The recent case of The City of Chicago v. Chicago Loop Parking LLC warns government about the danger of giving up the right to go to court to settle disputes. The City entered into an agreement with Chicago Loop Parking LLC, (“CLP”), to lease and grant a concession to operate four underground parking garages in Grant and Millennium Parks for a 99-year period. CLP paid the City $563,000,000. As a result of a series of mistakes and unsuccessful strategy choices made by the City, the contract turned out to be a very bad deal. One of the terms of the contract prevented the City from litigating in court and limited dispute resolution to a binding arbitration process. A dispute arose and a 3-member arbitration panel found that the City owed CLP nearly $58,000,000 in damages. Five months after the arbitration award was entered, the City filed a lawsuit in the circuit court seeking to stay the judgment and to modify it.
The reason for the judgment against the City was that, contrary to a promise made in the Agreement with CLP, the City allowed the owners of a new building called “Aqua” the right to include a 1,273-space parking garage in an area where it had agreed to give exclusive parking lot privileges to CLP. After the Court made the award, the City and the owner of the newly-granted garage entered into an agreement to somewhat limit those who could park in the new garage.
At the trial court, the City attempted to overturn the perfectly rational decision of the arbitrators based upon a whole series of arguments. Both the trial and appellate courts were confronted with the very established rules and concepts which attempt to make arbitration decisions, generally between commercial disputants, almost impossible to overturn. Although there are cases where arbitration awards are overturned or modified based upon clear errors or mistakes by the arbitrators, in this situation, the errors, mistakes and poor judgment all related to the actions of the City. There are very limited instances in which an arbitration award can be overturned to “do justice.” Nonetheless, the arbitration process is adversarial and entities that become involved in contract disputes must be prepared to suffer the financial penalties of agreeing to bad contracts and making matters worse through other mistakes.
The appellate court concluded that “special rules do not apply to the City simply because its actions have significant consequences for taxpayers.” The Court also wrote: “There is nothing ‘fair’ about reversing the outcome of a year’s-long arbitration process selected by the parties because one party does not like the result, even where significant public funds are at stake.” The City was either not able to or did not raise the argument that a governmental body, which requires large-scale residential and commercial buildings to include public parking could not or did not intend to give a concession holder an absolute monopoly on parking in the area. Unfortunately, even the modified agreement for the new parking garage did not limit parking to tenants, customers and visitors, but allowed public parkers. While such an argument might have been made if the original dispute was heard by a court, it would likely be ignored in arbitration. Governmental bodies must evaluate the lost benefits of turning their disputes over to arbitrators who have a limited scope of analysis and inquiry.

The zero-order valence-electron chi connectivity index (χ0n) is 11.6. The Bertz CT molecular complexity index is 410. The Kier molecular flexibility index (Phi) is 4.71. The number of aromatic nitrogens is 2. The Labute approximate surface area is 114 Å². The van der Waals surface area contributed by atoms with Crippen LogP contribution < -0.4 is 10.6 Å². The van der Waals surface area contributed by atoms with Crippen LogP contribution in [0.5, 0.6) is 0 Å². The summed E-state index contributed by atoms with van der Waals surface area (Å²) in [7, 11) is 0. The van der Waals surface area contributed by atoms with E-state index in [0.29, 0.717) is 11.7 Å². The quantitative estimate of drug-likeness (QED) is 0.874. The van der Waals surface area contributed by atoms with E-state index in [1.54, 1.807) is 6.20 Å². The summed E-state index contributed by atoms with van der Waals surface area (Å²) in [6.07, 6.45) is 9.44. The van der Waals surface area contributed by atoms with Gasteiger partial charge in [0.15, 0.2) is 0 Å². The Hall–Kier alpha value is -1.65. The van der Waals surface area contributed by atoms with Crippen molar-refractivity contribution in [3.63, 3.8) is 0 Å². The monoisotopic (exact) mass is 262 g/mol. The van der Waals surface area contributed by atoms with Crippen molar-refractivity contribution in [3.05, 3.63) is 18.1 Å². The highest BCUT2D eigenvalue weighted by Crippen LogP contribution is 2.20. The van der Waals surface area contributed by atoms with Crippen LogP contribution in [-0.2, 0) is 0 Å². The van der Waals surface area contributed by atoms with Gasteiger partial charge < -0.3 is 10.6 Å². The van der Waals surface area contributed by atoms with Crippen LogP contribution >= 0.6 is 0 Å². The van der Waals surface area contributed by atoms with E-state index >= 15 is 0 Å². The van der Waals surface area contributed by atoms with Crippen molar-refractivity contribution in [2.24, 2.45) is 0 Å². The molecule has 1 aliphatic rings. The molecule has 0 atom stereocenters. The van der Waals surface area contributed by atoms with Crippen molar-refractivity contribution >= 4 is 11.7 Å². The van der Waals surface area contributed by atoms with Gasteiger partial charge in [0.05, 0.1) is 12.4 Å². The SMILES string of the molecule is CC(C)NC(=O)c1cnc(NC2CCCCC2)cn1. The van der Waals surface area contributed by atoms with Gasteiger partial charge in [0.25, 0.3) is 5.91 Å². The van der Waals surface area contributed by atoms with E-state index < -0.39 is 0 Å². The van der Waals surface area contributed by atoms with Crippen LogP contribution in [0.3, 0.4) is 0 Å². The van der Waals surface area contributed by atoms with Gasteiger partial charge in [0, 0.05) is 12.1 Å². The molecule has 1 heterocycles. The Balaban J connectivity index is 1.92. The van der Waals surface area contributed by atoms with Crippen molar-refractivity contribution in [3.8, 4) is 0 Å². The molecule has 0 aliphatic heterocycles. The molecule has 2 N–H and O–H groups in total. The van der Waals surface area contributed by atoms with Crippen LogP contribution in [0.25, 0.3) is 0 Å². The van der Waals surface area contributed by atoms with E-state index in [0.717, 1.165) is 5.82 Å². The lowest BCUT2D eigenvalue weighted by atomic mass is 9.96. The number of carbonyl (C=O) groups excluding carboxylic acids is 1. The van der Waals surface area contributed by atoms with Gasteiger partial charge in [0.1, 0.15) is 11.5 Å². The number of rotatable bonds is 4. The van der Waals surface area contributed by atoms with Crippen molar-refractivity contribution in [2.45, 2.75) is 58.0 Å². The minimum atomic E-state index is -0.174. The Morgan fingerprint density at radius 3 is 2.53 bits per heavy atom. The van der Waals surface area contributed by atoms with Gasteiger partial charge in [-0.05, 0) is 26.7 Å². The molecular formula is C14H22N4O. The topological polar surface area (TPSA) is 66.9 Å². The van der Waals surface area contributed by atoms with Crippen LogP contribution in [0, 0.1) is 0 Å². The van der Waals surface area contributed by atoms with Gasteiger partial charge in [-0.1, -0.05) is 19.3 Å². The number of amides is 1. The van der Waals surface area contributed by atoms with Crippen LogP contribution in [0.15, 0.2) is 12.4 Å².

It is not often that the first few sentences in an appellate court opinion tell us all we need to know. This opinion begins, as follows:
This case involves two sophisticated parties that willingly chose arbitration as their preferred method of resolving their disputes, thereby restricting the reach of the courts. Now, unhappy with the result of that choice – a final and binding arbitration award it wishes to avoid – one of the parties turns to the court for relief. This court finds, as did the trial court, that it has no authority to overturn the valid arbitration award.Post Authored by Stewart Diamond, Ancel Glink